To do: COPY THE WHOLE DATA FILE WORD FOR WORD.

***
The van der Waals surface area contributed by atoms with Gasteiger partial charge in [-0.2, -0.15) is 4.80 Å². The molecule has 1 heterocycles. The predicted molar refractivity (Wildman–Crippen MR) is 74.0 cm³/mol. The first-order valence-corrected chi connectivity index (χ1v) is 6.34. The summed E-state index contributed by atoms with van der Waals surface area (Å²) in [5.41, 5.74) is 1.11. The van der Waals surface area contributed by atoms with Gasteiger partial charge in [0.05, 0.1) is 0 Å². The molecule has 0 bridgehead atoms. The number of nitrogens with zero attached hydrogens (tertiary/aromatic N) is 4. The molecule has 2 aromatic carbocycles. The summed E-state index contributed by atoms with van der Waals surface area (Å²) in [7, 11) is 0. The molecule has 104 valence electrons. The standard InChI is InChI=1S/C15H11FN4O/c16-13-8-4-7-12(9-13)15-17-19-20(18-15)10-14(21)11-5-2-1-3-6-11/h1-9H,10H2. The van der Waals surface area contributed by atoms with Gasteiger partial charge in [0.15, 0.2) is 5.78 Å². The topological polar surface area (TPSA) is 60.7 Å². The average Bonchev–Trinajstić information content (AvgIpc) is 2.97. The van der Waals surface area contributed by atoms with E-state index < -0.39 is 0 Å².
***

The van der Waals surface area contributed by atoms with Gasteiger partial charge in [-0.2, -0.15) is 4.80 Å². The molecule has 1 heterocycles. The predicted molar refractivity (Wildman–Crippen MR) is 74.0 cm³/mol. The first-order valence-corrected chi connectivity index (χ1v) is 6.34. The summed E-state index contributed by atoms with van der Waals surface area (Å²) in [5.41, 5.74) is 1.11. The van der Waals surface area contributed by atoms with Gasteiger partial charge in [0.05, 0.1) is 0 Å². The molecule has 0 bridgehead atoms. The number of nitrogens with zero attached hydrogens (tertiary/aromatic N) is 4. The molecule has 2 aromatic carbocycles. The summed E-state index contributed by atoms with van der Waals surface area (Å²) in [7, 11) is 0. The molecule has 104 valence electrons. The standard InChI is InChI=1S/C15H11FN4O/c16-13-8-4-7-12(9-13)15-17-19-20(18-15)10-14(21)11-5-2-1-3-6-11/h1-9H,10H2. The van der Waals surface area contributed by atoms with Gasteiger partial charge in [0.15, 0.2) is 5.78 Å². The topological polar surface area (TPSA) is 60.7 Å². The average Bonchev–Trinajstić information content (AvgIpc) is 2.97. The van der Waals surface area contributed by atoms with E-state index < -0.39 is 0 Å².